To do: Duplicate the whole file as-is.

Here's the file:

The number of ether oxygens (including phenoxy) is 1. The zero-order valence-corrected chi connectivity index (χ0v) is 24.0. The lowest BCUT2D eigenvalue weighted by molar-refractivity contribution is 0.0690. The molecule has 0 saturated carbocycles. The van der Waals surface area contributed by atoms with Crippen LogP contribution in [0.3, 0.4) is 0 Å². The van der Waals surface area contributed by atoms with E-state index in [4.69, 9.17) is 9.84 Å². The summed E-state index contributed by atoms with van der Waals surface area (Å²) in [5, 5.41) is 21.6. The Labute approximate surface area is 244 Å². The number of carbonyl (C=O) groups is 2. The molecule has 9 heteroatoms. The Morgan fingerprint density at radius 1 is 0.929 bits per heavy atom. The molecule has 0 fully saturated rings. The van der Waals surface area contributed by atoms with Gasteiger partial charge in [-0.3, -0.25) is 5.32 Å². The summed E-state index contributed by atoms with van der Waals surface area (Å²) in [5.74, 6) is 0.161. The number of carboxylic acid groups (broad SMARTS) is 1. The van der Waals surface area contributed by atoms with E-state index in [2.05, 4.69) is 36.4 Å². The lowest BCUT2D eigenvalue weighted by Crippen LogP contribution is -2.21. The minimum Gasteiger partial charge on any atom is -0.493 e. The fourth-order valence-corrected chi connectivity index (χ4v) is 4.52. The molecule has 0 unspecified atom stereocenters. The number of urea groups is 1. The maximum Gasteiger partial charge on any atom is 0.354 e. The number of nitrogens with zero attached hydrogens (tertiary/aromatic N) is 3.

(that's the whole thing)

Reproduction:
The number of ether oxygens (including phenoxy) is 1. The zero-order valence-corrected chi connectivity index (χ0v) is 24.0. The lowest BCUT2D eigenvalue weighted by molar-refractivity contribution is 0.0690. The molecule has 0 saturated carbocycles. The van der Waals surface area contributed by atoms with Crippen LogP contribution in [0.3, 0.4) is 0 Å². The van der Waals surface area contributed by atoms with E-state index in [4.69, 9.17) is 9.84 Å². The summed E-state index contributed by atoms with van der Waals surface area (Å²) in [5, 5.41) is 21.6. The Labute approximate surface area is 244 Å². The number of carbonyl (C=O) groups is 2. The molecule has 9 heteroatoms. The Morgan fingerprint density at radius 1 is 0.929 bits per heavy atom. The molecule has 0 fully saturated rings. The van der Waals surface area contributed by atoms with Gasteiger partial charge in [-0.3, -0.25) is 5.32 Å². The summed E-state index contributed by atoms with van der Waals surface area (Å²) in [5.74, 6) is 0.161. The number of carboxylic acid groups (broad SMARTS) is 1. The van der Waals surface area contributed by atoms with E-state index in [2.05, 4.69) is 36.4 Å². The lowest BCUT2D eigenvalue weighted by Crippen LogP contribution is -2.21. The minimum Gasteiger partial charge on any atom is -0.493 e. The fourth-order valence-corrected chi connectivity index (χ4v) is 4.52. The molecule has 0 unspecified atom stereocenters. The number of urea groups is 1. The maximum Gasteiger partial charge on any atom is 0.354 e. The number of nitrogens with zero attached hydrogens (tertiary/aromatic N) is 3.